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Sometimes when you plug “Balboa Park” into your phone’s GPS, you’ll end up in trails around Morley Field. Sometimes you’ll end up near the Ruben H. Fleet Science Center. Sometimes you’ll end up at The Prado restaurant.
Even for people who help run the park, getting there for the first time can be remarkably confusing.
Lisa Halverstadt’s latest story on Balboa Park looks into these GPS mishaps and the park’s curious lack of signage.
Halverstadt describes some of the initiatives to make it easier to get to Balboa Park: entryway monuments, phone apps to help visitors get around upon arrival at the park and just more intuitive signage.
Big News: Settlement in Hotel-Room Tax Lawsuit
Attorney Cory Briggs is holding a press conference this morning to explain a settlement he and clients have reached with the Tourism Market District. The agency funds marketing efforts for San Diego to potential visitors and is funded with a 2 percent levy on hotel rooms in addition to the 10.5 percent city of San Diego tax.
But that 2 percent was never approved by voters. Briggs and his client, San Diegans for Open Government, sued arguing it looked very much like a tax — some hotels even call it that on room bills. Briggs rivals tried to argue he and his clients had no standing to sue but when that argument was dismissed, they had incentive to settle.
We don’t yet know the framework of the settlement or if it also involves the city of San Diego and not just the Tourism Marketing District.
• Perhaps not coincidentally, San Diego City Attorney Jan Goldsmith issued a scathing legal memo suggesting the City Council may consider defiantly not putting the so-called Citizens Plan on the ballot even if it turns in enough valid signatures. The Council should perhaps even consider suing to keep it off the ballot or later disqualifying it.
The biggest risk, he wrote, was what he called a “poison pill” that invalidates all the parts of the measure if one part is ruled illegal.
Briggs promised to respond in depth to this as well at the press conference.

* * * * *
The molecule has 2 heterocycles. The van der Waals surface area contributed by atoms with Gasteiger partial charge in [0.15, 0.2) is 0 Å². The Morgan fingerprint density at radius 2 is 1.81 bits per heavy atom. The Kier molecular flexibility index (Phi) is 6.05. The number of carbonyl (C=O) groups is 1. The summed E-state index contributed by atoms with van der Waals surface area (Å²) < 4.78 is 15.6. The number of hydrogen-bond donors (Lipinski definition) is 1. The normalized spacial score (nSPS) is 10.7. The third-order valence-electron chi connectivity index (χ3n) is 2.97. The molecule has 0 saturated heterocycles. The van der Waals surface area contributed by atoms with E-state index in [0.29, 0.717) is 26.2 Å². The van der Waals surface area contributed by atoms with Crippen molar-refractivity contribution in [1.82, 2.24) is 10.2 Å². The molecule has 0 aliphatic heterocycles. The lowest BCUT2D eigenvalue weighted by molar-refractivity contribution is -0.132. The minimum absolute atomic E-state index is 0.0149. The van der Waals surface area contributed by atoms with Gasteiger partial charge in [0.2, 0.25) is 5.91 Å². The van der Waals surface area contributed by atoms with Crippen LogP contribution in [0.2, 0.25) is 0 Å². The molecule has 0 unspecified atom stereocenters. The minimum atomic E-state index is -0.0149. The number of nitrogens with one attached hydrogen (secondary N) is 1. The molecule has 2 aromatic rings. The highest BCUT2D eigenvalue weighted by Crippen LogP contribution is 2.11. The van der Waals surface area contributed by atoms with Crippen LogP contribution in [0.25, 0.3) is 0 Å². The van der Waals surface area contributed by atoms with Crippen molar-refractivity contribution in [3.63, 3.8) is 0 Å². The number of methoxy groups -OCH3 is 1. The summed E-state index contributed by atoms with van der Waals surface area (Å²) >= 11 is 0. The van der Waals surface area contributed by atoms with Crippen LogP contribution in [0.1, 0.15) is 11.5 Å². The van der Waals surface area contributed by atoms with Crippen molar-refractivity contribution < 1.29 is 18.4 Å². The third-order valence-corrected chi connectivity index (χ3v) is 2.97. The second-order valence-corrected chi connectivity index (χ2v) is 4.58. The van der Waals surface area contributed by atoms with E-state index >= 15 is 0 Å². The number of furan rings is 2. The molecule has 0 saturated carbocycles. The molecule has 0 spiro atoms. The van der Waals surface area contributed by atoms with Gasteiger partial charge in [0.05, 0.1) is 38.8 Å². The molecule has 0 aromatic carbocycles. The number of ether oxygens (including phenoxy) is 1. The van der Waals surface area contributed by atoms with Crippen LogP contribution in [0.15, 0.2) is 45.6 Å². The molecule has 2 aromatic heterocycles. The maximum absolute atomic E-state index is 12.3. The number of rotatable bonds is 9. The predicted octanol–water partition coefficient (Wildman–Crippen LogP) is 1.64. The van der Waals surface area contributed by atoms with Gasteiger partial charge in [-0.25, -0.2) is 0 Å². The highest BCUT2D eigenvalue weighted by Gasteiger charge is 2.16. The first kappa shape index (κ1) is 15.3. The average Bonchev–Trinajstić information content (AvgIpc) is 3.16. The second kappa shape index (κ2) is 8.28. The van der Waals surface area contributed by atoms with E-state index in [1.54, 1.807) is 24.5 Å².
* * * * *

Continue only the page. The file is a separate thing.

Here’s the U-T’s quick take, including the mayor’s statement that further indicates he’s not inclined to support the plan.
• Representatives of the Chargers met with attorney Briggs Monday. He’s the author of the Citizens Plan.
Briggs said he has no intention of changing his initiative for the Chargers and expressed concern over what will happen in Mission Valley once the team leaves. (NBC7)
• Speaking of Goldsmith, he is on board the Ted Cruz train. Cruz garnered 50 endorsements from California politicians, including Goldsmith, Chula Vista’s John McCann and Diane Harkey, who represents San Diego on the state Board of Equalization.
‘Erasing’ The Border Wall
A public art project aims to make the border wall disappear along three Mexican border cities: Mexicali, Agua Prieta and Ciudad Juarez. To many on both sides of the wall who have split families and lives in both the United States and Mexico, its politics don’t mirror reality. It’s an abstract, physical barrier.
The “Borrando la Frontera,” project will coordinate volunteers along the border to paint sections of the border wall sky blue to symbolically erase the barrier.
In our latest Border Report, Brooke Binkowski talks with the artist behind the project, Ana Teresa Fernandez.
Binkowski also writes about calls from Mexican farm laborers for a boycott of Driscoll and Sakuma berries. Last month, the workers and activists marched to draw attention to the human rights abuses and low wages on the farms.
Opinion: San Diego Water Officials Swing Back at Met
The Metropolitan Water District of Southern California will vote on further water rate hikes today.
Mark Weston, chairman of the San Diego County Water Authority’s Board of Directors, writes an op-ed arguing that such rate hikes are illegal and reinforce why the county must continue to advance local water projects.
Weston’s commentary was a response an op-ed by Meena Westford of Metropolitan, who defended the higher water rates, saying the district implements such increases to maintain strong financial practices.
Rather than being fiscally responsible, Metropolitan sets water rates higher than necessary to pay for its expenses, Weston argues.
“For San Diego-area ratepayers, these over-collections amount to an illegal $188 million of excess charges from 2011 to 2014 – money MWD collected without demonstrating any need, or any connection to the costs it incurred,” he writes.
Quick News Hits:
• First 5 San Diego, the county agency that collects and spends millions of dollars from tobacco taxes on early childhood programs, granted $2 million worth of contracts to organizations run by two members of its commission. (Union-Tribune)
• Supporters of Prop. 47, which reduced penalties for drug offenses and other low-level felonies, are concerned that the hundreds of millions of dollars saved from putting those people in prison isn’t making it to the drug treatment and other rehabilitation programs where it was promised to go. (KPBS)
• Sixty-eight percent of 1,200 people polled said they would vote for SANDAG’s proposed tax hike – more than what the measure would need to pass at the polls. (City News Service)
• A judge recommended (Union-Tribune) that Advantage towing company should be fined $160,000 for illegal campaign contributions in the 2012 mayoral race. Liam Dillon dug into the company’s political donations back in September.
• The first of three televised debates for mayor will be tonight from 6-7 p.m., hosted by Univision/Telemundo. The second debate, hosted by KUSI and the San Diego Union Tribune, will be on May 24 from 9-10 p.m. The last will be on June 3, from 6-7 p.m. and will be co-hosted by Voice of San Diego and NBC7. (Union-Tribune)